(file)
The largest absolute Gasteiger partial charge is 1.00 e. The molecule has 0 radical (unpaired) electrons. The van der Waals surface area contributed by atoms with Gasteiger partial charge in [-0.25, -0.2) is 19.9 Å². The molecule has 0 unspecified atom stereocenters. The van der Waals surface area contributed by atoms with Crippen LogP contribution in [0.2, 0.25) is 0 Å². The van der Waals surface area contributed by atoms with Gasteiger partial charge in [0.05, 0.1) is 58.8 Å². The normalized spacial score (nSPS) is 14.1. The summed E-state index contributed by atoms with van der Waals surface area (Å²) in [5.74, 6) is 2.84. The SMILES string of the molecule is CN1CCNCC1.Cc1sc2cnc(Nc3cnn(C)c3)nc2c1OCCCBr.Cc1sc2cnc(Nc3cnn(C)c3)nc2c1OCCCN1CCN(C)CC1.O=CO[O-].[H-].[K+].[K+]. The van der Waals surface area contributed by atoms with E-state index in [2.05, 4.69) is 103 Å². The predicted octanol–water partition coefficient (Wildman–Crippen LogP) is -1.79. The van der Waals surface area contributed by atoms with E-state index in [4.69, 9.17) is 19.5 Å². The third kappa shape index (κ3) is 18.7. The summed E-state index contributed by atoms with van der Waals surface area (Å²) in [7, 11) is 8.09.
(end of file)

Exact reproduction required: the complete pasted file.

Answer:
The largest absolute Gasteiger partial charge is 1.00 e. The molecule has 0 radical (unpaired) electrons. The van der Waals surface area contributed by atoms with Gasteiger partial charge in [-0.25, -0.2) is 19.9 Å². The molecule has 0 unspecified atom stereocenters. The van der Waals surface area contributed by atoms with Crippen LogP contribution in [0.2, 0.25) is 0 Å². The van der Waals surface area contributed by atoms with Gasteiger partial charge in [0.05, 0.1) is 58.8 Å². The normalized spacial score (nSPS) is 14.1. The summed E-state index contributed by atoms with van der Waals surface area (Å²) in [5.74, 6) is 2.84. The SMILES string of the molecule is CN1CCNCC1.Cc1sc2cnc(Nc3cnn(C)c3)nc2c1OCCCBr.Cc1sc2cnc(Nc3cnn(C)c3)nc2c1OCCCN1CCN(C)CC1.O=CO[O-].[H-].[K+].[K+]. The van der Waals surface area contributed by atoms with E-state index in [2.05, 4.69) is 103 Å². The predicted octanol–water partition coefficient (Wildman–Crippen LogP) is -1.79. The van der Waals surface area contributed by atoms with E-state index in [4.69, 9.17) is 19.5 Å². The third kappa shape index (κ3) is 18.7. The summed E-state index contributed by atoms with van der Waals surface area (Å²) in [7, 11) is 8.09.